When Bonanza debuted on NBC in 1959, the show didn’t appear to be on track to run for 14 years, let alone to finish in the top five in the Nielsen ratings for nine years straight. Scheduled opposite the Saturday night powerhouse Perry Mason, Bonanza looked like just another TV western, at a time when the tube was packed with them. Its main distinguishing feature was that it was in color. But Bonanza hung in, and grew on audiences thanks to well-delineated characters and a premise that allowed for a wider range of stories than the usual cowboy fare. Set on a big Nevada ranch near a silver-mining boomtown, Bonanza starred Lorne Greene as thrice-widowed entrepreneur Ben Cartwright, working his property alongside his three grown sons: shrewd, steely Adam (played by Pernell Roberts), big-hearted brute Hoss (Dan Blocker), and hotheaded dandy Little Joe (Michael Landon). These weren’t unruly frontiersman; they were worldly fellows living on a well-appointed estate, and dealing with sibling rivalry, romance, and the vicissitudes of big business. Bonanza quickly became less of a western than a corporate melodrama with sidearms.
Bonanza’s first season isn’t as strong as what would come later, when the production loosened up a little and allowed some talented writers and directors to leave their mark. (None other than Robert Altman helmed eight fine episodes in the second season.) Bonanza always offered a “prop department” version of the old west, where even the dirt in the streets looked clean, and people could gun each other down with no blood or regrets. And in the early going the show was especially stiff, with the characters wearing their motivations and emotions right on their faces. (Landon would look doe-eyed, Blocker confused, and so on.) Yet even from the beginning the Cartwright clan was an easy bunch to spend time with, as they lounged around their elegant ranch house, eating meals prepared by their skilled Chinese cook. And season one introduced the themes that would continue to define the show: primarily the conflict between the rapaciousness of industry and the more sophisticated, humane kind of progress represented by the Cartwrights. Bonanza won over TV fans the way the Cartwrights swayed their reluctant neighbors: by representing the kind of dogged, un-splashy quality that endures.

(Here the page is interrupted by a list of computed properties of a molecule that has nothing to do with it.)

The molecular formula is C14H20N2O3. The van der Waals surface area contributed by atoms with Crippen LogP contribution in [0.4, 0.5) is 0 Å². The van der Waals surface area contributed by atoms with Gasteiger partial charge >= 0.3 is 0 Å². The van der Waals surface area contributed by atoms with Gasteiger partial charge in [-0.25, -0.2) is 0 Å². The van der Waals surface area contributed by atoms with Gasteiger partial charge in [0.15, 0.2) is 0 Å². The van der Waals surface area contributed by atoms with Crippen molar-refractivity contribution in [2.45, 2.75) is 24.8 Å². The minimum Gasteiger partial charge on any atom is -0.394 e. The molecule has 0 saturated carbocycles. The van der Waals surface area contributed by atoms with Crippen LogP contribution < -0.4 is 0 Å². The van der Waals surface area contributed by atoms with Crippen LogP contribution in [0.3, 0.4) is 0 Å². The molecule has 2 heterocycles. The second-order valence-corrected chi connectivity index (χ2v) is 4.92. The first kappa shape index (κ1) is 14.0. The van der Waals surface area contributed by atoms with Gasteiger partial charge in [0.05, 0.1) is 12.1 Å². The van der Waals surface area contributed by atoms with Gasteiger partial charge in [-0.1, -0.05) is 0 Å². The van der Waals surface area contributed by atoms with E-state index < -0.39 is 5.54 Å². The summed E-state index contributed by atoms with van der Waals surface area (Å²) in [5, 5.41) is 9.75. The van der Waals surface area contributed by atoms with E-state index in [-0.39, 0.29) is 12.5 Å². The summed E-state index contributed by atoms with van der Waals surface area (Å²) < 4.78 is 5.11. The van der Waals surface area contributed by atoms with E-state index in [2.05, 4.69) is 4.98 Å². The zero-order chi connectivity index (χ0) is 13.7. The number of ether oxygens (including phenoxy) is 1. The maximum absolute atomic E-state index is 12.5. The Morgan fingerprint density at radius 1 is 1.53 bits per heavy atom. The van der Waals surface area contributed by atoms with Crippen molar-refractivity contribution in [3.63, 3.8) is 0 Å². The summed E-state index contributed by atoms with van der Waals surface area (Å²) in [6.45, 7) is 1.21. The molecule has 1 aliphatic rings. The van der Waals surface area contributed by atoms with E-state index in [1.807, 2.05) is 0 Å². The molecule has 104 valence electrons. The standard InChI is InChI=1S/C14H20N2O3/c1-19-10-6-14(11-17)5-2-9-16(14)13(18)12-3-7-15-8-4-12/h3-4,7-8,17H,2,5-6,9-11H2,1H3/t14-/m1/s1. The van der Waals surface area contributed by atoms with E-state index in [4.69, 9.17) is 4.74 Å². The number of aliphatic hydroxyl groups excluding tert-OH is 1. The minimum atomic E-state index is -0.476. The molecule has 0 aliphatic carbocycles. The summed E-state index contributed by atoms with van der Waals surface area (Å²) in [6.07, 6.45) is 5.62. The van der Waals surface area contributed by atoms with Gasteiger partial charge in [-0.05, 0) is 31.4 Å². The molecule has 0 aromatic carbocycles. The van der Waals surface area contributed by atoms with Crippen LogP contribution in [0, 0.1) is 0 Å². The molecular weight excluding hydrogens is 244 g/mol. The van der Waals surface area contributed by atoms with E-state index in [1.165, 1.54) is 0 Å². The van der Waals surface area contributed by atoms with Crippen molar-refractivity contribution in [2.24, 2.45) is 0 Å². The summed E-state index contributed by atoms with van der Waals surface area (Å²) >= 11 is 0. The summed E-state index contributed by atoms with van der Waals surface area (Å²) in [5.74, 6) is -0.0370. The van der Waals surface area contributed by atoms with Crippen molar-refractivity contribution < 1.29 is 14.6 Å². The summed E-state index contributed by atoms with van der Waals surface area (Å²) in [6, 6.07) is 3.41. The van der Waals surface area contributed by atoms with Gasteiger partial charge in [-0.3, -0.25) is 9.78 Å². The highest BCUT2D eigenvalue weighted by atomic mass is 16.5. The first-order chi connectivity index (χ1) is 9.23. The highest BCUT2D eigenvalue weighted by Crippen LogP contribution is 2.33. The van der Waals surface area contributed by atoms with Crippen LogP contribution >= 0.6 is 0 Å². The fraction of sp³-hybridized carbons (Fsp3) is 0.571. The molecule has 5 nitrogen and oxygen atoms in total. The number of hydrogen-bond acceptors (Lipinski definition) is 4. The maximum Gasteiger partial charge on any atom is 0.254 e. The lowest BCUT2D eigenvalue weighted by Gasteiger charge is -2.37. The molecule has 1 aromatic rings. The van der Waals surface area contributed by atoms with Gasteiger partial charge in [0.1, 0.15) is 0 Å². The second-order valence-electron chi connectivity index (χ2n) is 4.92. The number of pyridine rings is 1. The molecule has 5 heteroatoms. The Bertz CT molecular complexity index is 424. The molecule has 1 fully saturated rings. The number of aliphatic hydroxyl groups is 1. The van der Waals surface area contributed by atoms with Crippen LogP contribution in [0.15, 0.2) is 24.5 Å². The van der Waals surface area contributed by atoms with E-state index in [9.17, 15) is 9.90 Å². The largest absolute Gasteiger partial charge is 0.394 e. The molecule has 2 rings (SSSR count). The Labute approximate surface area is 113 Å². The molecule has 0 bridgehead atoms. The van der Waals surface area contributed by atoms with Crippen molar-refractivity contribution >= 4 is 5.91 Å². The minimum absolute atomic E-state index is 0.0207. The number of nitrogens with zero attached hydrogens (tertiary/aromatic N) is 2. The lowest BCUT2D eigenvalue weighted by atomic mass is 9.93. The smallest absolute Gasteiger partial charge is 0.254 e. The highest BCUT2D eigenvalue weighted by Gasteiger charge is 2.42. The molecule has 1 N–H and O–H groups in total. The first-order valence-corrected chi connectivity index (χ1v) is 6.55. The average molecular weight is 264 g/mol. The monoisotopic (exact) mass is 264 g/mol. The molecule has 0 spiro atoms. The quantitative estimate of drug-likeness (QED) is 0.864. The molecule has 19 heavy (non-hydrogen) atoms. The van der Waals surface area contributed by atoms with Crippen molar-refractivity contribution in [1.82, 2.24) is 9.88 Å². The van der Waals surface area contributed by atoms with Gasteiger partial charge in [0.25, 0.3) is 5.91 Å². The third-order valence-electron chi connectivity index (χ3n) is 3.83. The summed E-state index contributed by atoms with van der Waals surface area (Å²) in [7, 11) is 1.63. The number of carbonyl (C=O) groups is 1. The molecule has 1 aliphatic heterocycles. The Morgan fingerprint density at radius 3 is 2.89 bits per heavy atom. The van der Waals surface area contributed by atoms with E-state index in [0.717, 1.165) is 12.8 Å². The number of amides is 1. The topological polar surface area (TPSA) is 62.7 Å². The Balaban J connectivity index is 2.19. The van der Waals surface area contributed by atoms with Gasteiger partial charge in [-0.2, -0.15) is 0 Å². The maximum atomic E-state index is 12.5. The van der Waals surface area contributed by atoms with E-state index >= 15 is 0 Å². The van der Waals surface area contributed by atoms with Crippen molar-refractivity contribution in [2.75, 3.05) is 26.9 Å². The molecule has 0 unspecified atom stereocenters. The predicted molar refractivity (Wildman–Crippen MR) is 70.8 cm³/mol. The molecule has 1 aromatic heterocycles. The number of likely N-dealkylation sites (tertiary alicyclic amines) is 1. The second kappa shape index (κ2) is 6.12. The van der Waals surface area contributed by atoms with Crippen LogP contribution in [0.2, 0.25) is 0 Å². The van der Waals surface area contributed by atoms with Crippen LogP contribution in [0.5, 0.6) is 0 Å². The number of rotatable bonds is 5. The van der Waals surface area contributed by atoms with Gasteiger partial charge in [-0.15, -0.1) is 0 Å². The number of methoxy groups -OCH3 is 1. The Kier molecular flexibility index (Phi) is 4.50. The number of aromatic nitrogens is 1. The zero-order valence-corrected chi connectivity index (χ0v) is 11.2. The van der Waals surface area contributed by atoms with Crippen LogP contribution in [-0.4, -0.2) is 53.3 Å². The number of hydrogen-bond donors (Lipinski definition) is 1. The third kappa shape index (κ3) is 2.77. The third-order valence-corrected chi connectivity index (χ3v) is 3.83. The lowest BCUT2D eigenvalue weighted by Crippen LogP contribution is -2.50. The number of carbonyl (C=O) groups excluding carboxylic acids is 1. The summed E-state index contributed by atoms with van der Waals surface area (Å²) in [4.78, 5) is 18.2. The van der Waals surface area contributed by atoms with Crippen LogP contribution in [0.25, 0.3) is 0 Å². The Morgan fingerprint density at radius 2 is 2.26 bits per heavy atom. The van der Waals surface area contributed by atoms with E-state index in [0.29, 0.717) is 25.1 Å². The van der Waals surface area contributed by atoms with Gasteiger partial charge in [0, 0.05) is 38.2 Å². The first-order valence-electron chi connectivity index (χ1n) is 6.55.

Key features: A 1952 anthology series episode that helped inspire the show, plus multiple interviews with producer David Dortort.